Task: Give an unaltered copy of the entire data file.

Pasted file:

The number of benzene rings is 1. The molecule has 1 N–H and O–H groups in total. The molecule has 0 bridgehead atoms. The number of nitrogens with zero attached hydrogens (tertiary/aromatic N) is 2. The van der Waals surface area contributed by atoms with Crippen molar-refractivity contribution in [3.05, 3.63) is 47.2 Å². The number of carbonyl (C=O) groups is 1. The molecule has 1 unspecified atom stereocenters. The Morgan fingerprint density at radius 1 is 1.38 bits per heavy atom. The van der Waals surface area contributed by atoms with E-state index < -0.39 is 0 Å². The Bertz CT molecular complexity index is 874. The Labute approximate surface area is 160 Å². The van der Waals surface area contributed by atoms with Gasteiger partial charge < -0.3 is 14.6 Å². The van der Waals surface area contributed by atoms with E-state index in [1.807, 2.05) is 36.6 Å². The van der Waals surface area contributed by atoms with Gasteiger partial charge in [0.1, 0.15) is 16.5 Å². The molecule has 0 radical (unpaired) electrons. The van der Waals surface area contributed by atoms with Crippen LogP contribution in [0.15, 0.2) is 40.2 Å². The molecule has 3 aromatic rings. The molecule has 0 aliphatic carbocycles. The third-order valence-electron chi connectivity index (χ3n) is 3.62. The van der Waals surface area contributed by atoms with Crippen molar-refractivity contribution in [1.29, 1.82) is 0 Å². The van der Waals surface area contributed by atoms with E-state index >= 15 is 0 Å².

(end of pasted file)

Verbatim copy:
The number of benzene rings is 1. The molecule has 1 N–H and O–H groups in total. The molecule has 0 bridgehead atoms. The number of nitrogens with zero attached hydrogens (tertiary/aromatic N) is 2. The van der Waals surface area contributed by atoms with Crippen molar-refractivity contribution in [3.05, 3.63) is 47.2 Å². The number of carbonyl (C=O) groups is 1. The molecule has 1 unspecified atom stereocenters. The Morgan fingerprint density at radius 1 is 1.38 bits per heavy atom. The van der Waals surface area contributed by atoms with E-state index < -0.39 is 0 Å². The Bertz CT molecular complexity index is 874. The Labute approximate surface area is 160 Å². The van der Waals surface area contributed by atoms with Gasteiger partial charge < -0.3 is 14.6 Å². The van der Waals surface area contributed by atoms with E-state index in [1.807, 2.05) is 36.6 Å². The van der Waals surface area contributed by atoms with Gasteiger partial charge in [0.1, 0.15) is 16.5 Å². The molecule has 0 radical (unpaired) electrons. The van der Waals surface area contributed by atoms with Crippen LogP contribution in [0.15, 0.2) is 40.2 Å². The molecule has 3 aromatic rings. The molecule has 0 aliphatic carbocycles. The third-order valence-electron chi connectivity index (χ3n) is 3.62. The van der Waals surface area contributed by atoms with Crippen molar-refractivity contribution in [1.29, 1.82) is 0 Å². The van der Waals surface area contributed by atoms with E-state index >= 15 is 0 Å².